Dan Goldhaber, Michael Hansen

Using individual teacher and student-level longitudinal data from North Carolina, this research brief presents selected findings from work examining the stability of value-added model estimates of teacher effectiveness, focusing on their implication for teacher tenure policies and making high stakes personnel decisions. Findings show year-to-year correlations in teacher effects are modest, but pre-tenure estimates of teacher job performance do predict estimated post-tenure performance in both math and reading, and would therefore seem to be a reasonable metric to use as a factor in making substantive teacher selection decisions.

Posted to Web: April 15, 2009Publication Date: November 21, 2008

Measuring Effect Sizes: The Effect of Measurement Error (CALDER Working Paper)
Donald Boyd, Pamela Grossman, Hamilton Lankford, Susanna Loeb, James Wyckoff

This paper estimates the overall extent of test measurement error and how this varies across students using New York City longitudinal data. Results reinforce the importance of accounting for measurement error, as it meaningfully increases effect size estimates associated with teacher attributes. There are important differences in teacher effectiveness that are systematically related to observed teacher attributes. Such effects are important in the formulation and implementation of personnel policies.

Posted to Web: March 12, 2009Publication Date: June 01, 2008

Teacher Preparation and Student Achievement (CALDER Working Paper)
Donald Boyd, Pamela Grossman, Hamilton Lankford, Susanna Loeb, James Wyckoff

In debates over the best way to prepare teachers some argue that easing entry into teaching is necessary to attract strong candidates, while others argue that investing in high quality teacher preparation is most promising. Most agree that we lack a strong research basis for understanding how to prepare teachers. This paper estimates the effects of features of teachers' preparation on teachers' value-added to student test score performance in Math and English Language Arts. Results indicate variation across preparation programs in the average effectiveness of the teachers supplied to New York City schools. Preparation directly linked to practice appears to benefit first year teachers.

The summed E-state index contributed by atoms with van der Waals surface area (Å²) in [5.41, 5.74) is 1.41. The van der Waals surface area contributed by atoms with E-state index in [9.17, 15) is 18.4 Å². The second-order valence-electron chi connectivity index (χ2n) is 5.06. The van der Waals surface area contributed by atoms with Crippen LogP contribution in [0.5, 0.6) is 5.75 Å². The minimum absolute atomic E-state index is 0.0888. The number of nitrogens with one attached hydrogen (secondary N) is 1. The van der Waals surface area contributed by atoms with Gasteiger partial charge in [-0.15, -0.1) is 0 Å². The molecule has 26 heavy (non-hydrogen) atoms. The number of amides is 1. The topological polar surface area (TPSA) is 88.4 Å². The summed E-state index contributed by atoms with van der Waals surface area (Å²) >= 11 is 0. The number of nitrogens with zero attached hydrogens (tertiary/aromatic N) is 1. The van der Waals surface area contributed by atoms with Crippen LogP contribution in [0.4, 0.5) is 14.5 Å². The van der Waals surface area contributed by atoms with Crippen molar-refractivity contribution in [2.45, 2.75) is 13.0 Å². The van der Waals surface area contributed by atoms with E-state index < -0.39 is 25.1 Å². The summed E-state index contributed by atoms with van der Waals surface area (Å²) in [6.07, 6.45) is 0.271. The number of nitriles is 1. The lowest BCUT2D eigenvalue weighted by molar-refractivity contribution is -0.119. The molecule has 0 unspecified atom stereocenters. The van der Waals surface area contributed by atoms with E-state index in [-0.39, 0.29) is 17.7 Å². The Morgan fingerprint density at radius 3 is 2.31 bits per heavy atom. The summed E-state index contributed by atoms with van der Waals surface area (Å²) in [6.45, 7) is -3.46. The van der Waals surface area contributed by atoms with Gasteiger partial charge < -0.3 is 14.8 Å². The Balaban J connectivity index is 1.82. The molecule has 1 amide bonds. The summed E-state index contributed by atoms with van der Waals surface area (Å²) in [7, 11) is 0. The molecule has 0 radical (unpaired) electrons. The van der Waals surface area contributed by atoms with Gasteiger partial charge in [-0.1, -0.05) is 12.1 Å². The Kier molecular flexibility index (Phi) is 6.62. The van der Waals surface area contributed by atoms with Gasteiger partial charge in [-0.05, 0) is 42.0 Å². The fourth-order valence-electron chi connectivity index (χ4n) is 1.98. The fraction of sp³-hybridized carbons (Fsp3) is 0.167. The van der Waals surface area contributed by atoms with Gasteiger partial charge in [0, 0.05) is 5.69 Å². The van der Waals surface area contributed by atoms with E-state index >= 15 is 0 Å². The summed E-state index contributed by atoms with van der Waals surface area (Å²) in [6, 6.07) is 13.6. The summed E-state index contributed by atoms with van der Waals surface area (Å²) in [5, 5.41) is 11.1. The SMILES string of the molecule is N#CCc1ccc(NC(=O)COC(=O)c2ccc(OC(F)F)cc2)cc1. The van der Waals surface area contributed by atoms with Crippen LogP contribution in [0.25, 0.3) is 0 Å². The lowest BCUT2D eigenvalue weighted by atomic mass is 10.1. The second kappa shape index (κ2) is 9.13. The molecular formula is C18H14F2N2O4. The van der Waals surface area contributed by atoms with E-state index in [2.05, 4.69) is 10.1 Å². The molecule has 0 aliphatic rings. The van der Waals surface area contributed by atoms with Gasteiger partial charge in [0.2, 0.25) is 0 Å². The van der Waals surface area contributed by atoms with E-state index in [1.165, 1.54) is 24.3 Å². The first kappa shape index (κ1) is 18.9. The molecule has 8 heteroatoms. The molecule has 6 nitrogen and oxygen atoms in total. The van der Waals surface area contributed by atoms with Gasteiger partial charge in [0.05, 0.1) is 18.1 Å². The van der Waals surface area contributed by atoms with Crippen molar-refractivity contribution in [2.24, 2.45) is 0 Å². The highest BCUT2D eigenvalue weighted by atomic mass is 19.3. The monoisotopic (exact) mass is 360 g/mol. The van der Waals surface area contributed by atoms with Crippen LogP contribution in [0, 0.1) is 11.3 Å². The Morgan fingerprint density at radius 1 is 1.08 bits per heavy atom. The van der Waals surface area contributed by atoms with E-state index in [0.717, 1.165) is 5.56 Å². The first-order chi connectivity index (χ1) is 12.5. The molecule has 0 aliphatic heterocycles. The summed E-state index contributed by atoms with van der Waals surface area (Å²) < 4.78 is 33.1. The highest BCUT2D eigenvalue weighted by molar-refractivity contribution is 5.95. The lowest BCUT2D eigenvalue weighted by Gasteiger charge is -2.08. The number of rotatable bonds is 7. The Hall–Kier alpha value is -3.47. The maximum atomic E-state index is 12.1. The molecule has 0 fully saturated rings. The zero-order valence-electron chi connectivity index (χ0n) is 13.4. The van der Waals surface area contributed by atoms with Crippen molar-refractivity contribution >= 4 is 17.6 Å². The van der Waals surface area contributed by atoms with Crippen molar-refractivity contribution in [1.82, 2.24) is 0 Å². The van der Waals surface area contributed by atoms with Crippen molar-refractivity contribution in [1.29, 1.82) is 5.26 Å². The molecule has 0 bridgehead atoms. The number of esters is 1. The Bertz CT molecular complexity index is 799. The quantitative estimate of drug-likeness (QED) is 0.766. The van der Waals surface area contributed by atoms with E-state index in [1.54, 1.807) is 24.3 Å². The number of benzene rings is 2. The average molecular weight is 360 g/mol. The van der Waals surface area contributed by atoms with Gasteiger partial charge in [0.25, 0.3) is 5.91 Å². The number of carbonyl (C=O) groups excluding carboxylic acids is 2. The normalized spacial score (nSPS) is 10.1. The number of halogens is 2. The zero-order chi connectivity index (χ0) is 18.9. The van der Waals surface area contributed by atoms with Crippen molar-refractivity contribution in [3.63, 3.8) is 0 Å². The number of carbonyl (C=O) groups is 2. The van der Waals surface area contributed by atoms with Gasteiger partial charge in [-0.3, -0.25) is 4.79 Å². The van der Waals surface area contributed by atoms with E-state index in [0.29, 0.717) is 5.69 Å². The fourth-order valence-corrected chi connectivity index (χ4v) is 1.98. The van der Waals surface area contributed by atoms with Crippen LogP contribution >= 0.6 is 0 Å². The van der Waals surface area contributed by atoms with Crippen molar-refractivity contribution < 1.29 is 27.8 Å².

Posted to Web: March 10, 2009Publication Date: August 01, 2008

DCPS Human Capital Initiatives: Before the District of Columbia City Council (Testimony)
Jane Hannaway

Testimony of CALDER Director Jane Hannaway before the D.C. City Council on the human capital initiatives of the District of Columbia's Public Schools, given January 16, 2009. Hannaway describes CALDER's work on teacher quality addressing three main findings: (1) Teachers are the most important school factor that affects student learning, and the variation in effectiveness across teachers is large; (2) The variation in teacher effectiveness is greater within schools than the variation between schools; and (3) The variation in teacher effectiveness, both within and between schools, is a management problem that begs for attention. Hannaway argues at least some of this variation is a civil rights problem that demands policy attention and urges DCPS to continue to pursue new human capital management strategies to ensure teacher quality for all students.

Posted to Web: February 06, 2009Publication Date: January 16, 2009